Caves, rock formations, canyons, mountains and the deafening sound of the Victoria Falls. These are just a few examples of attractions that the beautiful landscape of Zimbabwe has to offer. This country has beautiful national parks with not only thousands of elephants, lions and herds of zebras, but is also home to lesser-known animals such as white rhinoceros, Nile crocodiles and warthogs. Besides the natural beauty, Zimbabwe has also nice, clean and green cities like the capital Harare and the second largest city, Bulawayo.
In spite of an improving political situation, Zimbabwe continues to make headlines for all the wrong reasons. A power-sharing government headed by Robert Mugabe and Movement for Democratic Change (MDC) leader Morgan Tsvangirai has pledged to improve the lives of Zimbabweans. Even though the economy is slowly improving, millions are still dependent on food aid and disease outbreaks only compound the situation.
But behind the grim data lies one of southern Africa’s most beautiful countries. And despite being forced to sacrifice so much, Zimbabweans have not lost their humour or resolve. With so few visiting the country, those who do can expect royal treatment. They need the tourists. While the world’s media focuses on the fall of Zimbabwe, visitors will see a very different image of the country. From the absolute wilderness of Mana Pools National Park, the ruins of Great Zimbabwe and the mountains looking over Mozambique in Eastern Zimbabwe, to fine dining in Harare or bungee jumping over Victoria Falls, Zimbabwe offers something for everyone.
Zimbabwe is no longer nearly as cheap as it once was, but its richness in culture and colour remain. Colonialism remains etched in all sorts of ways, but local traditions are visible. If you’re willing to join a tour group, or pay and plan your own trip, then a country of charm, political intrigue and magnificent wilderness awaits. Oh, and Zimbabwe’s got one of the world’s best climates…even the worst government can’t destroy that.
Despite lying in a tropical zone, Zimbabwe’s generally high altitudes produce a beautiful and moderate climate, meaning higher temperatures from November to April (summer) and lower temperatures from May to October (winter). Temperatures are never very extreme (7°C in winter is considered freezing and 35°C in summer considered boiling). The warm, wet season (November to May) should provide the year’s rain. Days are sunny with a dramatic afternoon/evening thunderstorm. The end of the cool, dry season, around September/October, is the top time for wildlife viewing.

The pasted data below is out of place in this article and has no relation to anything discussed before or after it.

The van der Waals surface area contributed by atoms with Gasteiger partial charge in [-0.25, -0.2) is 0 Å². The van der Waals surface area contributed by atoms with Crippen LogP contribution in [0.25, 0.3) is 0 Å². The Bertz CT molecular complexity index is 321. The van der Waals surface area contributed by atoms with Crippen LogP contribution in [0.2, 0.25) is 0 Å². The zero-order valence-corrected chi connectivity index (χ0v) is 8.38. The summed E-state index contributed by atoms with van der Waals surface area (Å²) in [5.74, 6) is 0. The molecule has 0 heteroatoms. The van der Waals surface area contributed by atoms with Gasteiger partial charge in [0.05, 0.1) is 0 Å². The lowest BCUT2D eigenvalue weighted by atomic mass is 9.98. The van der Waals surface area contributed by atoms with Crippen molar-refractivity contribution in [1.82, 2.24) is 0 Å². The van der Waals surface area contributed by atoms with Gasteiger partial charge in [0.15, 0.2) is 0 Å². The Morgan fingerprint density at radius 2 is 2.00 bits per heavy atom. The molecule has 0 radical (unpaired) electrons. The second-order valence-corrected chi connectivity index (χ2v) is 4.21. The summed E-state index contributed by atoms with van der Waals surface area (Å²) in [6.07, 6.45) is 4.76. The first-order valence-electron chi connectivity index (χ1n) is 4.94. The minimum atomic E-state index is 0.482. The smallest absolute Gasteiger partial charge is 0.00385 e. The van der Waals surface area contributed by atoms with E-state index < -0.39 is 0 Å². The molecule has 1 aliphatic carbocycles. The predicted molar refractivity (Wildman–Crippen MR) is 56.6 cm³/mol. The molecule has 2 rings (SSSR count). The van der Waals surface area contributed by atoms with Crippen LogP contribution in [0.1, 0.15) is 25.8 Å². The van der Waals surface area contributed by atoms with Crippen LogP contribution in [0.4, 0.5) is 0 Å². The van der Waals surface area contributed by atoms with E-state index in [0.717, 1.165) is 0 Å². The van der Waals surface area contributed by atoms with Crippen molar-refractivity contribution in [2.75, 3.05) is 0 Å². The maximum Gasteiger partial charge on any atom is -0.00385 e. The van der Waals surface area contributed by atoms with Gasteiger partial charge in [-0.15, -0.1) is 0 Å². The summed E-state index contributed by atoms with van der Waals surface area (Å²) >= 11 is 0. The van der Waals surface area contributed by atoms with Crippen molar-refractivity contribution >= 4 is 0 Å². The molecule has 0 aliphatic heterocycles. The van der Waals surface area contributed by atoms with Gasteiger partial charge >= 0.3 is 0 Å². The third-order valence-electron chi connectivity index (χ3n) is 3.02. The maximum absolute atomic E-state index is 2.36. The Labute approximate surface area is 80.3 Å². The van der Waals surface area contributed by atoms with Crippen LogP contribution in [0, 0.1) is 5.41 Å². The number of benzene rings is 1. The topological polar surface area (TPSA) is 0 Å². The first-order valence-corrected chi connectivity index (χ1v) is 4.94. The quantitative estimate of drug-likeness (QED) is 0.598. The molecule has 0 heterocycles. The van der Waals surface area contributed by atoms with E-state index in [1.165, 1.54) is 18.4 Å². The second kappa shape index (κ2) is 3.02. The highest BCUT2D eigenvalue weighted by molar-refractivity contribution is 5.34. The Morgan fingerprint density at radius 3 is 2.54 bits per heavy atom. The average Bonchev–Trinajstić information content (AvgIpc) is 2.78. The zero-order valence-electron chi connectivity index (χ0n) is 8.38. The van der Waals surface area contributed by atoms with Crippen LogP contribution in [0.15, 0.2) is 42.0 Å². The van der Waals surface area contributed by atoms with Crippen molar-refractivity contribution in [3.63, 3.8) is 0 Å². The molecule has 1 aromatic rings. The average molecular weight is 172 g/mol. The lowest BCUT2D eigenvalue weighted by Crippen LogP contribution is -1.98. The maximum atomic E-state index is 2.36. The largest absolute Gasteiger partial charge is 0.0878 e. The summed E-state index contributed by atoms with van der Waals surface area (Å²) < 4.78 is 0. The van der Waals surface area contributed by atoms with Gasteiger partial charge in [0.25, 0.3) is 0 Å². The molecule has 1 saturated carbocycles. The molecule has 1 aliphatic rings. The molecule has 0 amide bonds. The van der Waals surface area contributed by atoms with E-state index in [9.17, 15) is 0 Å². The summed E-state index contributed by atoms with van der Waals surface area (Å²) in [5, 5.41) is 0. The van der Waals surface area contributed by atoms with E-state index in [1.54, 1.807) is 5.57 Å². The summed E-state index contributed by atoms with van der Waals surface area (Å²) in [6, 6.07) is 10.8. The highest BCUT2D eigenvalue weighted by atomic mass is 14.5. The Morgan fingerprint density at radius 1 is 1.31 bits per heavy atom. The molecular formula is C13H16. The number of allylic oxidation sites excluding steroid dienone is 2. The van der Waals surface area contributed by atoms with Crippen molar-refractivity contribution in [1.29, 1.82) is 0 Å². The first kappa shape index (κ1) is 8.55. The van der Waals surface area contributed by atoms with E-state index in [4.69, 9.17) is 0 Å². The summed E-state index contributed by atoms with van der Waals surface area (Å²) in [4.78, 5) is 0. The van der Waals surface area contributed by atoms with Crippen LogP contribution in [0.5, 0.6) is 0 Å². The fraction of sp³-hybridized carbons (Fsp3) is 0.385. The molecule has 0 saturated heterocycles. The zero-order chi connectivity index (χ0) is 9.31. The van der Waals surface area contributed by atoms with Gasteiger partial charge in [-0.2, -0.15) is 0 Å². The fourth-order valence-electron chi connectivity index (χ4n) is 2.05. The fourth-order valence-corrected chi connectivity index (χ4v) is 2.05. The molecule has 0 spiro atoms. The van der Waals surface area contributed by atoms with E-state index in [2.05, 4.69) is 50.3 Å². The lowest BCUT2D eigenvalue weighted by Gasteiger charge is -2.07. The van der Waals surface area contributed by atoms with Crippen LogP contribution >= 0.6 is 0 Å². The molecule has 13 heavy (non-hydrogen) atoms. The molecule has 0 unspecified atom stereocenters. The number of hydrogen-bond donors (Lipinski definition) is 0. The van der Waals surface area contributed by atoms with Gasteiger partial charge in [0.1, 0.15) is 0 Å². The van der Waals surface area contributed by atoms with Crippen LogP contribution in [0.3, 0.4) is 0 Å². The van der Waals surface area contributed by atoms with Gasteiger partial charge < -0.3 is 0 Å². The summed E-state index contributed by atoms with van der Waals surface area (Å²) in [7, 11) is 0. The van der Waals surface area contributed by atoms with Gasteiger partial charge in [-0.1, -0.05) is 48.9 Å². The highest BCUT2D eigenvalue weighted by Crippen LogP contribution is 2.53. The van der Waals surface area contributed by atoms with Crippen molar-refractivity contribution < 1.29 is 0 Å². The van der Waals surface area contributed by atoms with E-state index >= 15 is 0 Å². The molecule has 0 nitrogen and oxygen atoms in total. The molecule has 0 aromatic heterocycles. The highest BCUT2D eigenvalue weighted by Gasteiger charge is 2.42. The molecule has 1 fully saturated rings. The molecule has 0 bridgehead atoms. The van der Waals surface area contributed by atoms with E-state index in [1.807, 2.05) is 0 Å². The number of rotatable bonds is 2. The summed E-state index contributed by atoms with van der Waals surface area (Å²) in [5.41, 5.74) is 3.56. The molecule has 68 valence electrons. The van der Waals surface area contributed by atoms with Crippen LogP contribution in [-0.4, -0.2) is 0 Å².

The best time to travel is from June till August.
Average temperature and rainfall Zimbabwe:
Eastern Higlands, Lake Kariba, National Park Hwange, Victoria Falls, Matobo National Park, Harare, Bulawayo, Great Zimbabwe, Tenenenge
Bungeejumping, Kanoëing, Rafting
Geography & Climate
From east to west, descending to the north and south, is intersected by the Central Highlands plateau. Zimbabwe is largely situated on this plateau. The country has no access to sea, but is surrounded by other countries. Unlike many African countries, Zimbabwe has natural boundaries. The Zambezi River forms the border with Zambia in the north, the Limpopo River border with South Africa in the south, the Eastern Highlands bordering Mozambique in the east Hwange National Park and is bordered to the west of Botswana. The highest point in Zimbabwe is the Inyangani mountain.
Zimbabwe has a (sub) tropical climate, but it's drier and cooler than you would expect in the tropics. This is due to the elevation of the country and the fact that Zimbabwe is landlocked. The country has a long summer and a mild winter. The winter is from May to August and the night temperatures can drop below 0. Frosts are not uncommon in this period. During this time, it is generally dry and sunny and there is virtually no rain. The summer lasts from November to April. This is also the rainy season. . The warmest month in this period is in October.
Crime & Safety
Because of the negative publicity about the Mugabe government, Zimbabwe has a bad reputation among holidaymakers. However, its is a a fairly safe country for tourist to join the holiday. If you take some precautions, you do not have to worry about crime. The people of Zimbabwe are generally hospitable, although they are wary of strangers. Zimbabwe is not a dangerous country, but its is necessary to use your common sense.
Post is cheap and relatively reliable. International calls services are available but expensive. Email and Internet is widely available in bars and is relatively inexpensive.